Recent steps toward justice for women

Meredith Comas, Opinions Editor

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So far, 2018 has been the host of many social trends, from the Tide Pod challenge to the continuation of the #MeToo movement and the Time’s Up movement. Women in 2018 are already fighting and making change in our society. Here’s a recap of January 2018: year of women.

Women’s March: January 2018 saw the second annual Women’s March, a march on Washington D.C. — accompanied by individual sister marches across the country — protesting Donald Trump’s administrative policies on “immigration, healthcare, racial divides” and other issues. Hundreds of thousands of people came together in a sea of pink to support women and all those oppressed in our current times.

#MeToo: While the hashtag exposing sexual harassment — founded by Tarana Burke — soon became a movement in October of 2017, it has continued on into 2018. #MeToo has lead to the exposure of Harvey Weinstein, Matt Lauer, Louis C.K. and Woody Allen.

Time’s Up: The Time’s Up movement started in 2017, but much like #MeToo has continued on into early 2018. “The clock has run out on sexual assault, harassment and inequality in the workplace,” the movement’s slogan says. “It’s time to do something about it.” The movement took over the red carpet and social media, with the famed and glamorous wearing all black and “Time’s Up” buttons to support the cause.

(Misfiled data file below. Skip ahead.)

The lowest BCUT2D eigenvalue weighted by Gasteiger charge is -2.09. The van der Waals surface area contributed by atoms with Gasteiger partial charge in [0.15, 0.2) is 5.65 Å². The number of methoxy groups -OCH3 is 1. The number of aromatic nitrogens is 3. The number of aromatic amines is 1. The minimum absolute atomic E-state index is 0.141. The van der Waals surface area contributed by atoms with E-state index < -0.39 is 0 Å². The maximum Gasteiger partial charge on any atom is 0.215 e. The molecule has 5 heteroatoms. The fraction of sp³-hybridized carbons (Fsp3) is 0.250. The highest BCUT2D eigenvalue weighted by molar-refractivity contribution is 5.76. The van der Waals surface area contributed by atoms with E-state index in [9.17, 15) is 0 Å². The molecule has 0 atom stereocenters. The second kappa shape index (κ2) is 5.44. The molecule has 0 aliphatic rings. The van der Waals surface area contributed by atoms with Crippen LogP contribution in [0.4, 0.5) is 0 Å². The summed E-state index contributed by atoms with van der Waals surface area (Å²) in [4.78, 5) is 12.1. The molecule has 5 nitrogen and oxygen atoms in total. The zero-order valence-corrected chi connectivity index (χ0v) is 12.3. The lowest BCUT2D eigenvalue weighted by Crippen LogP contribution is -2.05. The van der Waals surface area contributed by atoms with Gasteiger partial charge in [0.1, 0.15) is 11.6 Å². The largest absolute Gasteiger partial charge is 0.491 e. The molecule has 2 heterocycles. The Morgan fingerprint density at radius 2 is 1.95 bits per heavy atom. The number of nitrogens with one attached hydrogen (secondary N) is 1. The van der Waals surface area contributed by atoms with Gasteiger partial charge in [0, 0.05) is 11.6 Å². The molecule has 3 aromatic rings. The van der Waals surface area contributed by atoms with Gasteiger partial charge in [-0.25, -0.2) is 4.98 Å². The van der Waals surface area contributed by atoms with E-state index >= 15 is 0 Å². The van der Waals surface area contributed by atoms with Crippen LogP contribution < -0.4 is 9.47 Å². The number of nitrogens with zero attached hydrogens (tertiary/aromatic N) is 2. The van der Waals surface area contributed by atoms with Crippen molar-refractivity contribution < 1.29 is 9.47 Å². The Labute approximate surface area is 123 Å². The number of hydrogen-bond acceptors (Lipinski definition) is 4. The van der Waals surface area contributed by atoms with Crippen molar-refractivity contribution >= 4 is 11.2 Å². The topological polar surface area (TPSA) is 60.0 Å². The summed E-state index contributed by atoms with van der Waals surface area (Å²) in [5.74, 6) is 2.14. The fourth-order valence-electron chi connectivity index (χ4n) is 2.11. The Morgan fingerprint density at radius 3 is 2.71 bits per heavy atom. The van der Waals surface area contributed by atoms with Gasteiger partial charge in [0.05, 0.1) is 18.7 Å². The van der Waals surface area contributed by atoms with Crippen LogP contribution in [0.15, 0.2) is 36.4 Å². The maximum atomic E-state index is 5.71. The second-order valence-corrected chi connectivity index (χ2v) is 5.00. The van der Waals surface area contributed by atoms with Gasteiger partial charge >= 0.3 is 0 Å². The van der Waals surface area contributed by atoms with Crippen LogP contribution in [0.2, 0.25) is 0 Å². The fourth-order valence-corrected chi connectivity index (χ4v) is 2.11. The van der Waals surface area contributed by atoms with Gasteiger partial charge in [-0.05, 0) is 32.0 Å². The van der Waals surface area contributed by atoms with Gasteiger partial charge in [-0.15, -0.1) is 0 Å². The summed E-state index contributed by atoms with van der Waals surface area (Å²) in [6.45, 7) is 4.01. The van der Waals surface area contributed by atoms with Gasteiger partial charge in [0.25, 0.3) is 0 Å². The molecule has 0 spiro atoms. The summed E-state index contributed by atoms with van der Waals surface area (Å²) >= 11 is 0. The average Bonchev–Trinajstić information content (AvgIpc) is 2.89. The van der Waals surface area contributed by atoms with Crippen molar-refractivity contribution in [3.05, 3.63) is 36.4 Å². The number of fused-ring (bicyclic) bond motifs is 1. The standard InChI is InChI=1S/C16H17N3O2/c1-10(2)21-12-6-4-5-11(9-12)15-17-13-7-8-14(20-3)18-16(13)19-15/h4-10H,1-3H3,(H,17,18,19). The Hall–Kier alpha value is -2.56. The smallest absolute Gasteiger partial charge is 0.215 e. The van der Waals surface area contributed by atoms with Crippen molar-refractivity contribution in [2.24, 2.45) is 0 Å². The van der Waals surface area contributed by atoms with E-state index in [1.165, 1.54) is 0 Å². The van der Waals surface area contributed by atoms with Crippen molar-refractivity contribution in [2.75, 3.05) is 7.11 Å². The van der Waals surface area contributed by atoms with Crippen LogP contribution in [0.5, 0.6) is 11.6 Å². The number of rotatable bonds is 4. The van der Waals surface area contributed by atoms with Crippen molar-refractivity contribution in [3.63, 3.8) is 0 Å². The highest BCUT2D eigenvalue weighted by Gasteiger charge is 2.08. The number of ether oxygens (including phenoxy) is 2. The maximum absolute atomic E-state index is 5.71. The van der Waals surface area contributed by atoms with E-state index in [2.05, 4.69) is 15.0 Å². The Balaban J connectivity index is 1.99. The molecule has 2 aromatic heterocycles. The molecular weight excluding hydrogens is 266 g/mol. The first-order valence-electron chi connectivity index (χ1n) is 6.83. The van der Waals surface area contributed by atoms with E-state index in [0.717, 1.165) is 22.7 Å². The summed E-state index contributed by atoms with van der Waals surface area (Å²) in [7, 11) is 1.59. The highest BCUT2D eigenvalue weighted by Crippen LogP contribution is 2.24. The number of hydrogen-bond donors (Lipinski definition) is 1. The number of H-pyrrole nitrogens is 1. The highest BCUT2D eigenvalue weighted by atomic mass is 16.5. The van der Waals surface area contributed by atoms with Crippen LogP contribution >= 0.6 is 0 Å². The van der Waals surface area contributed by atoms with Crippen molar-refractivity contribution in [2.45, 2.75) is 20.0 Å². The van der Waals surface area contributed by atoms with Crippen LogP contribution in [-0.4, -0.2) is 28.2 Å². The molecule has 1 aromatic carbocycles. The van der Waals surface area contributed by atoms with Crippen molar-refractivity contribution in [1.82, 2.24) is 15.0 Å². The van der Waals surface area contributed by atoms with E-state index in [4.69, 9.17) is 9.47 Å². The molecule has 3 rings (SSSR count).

Oprah: At the January, 2018 Golden Globe awards, TV personality Oprah Winfrey received the Cecil B. DeMille Award for lifetime achievement. While the award itself took attention, it was Winfrey’s astounding speech in support of women’s rights, #MeToo, Time’s Up, among other causes, that took the spotlight. For weeks, buzz of Oprah’s speech was heard everywhere in media and in mundane conversation. It even was rumored she was running for president in 2020.

Larry Nassar: Throughout the last few weeks of 2018, Nassar has made headlines as the Olympic doctor for female gymnasts who got away with sexual harassment for years. Finally, over 150 women, such as Olympic gold medalist Simone Biles, came forward to expose his crimes against women. Nassar has since been sentenced to 40 to 175 years in prison.

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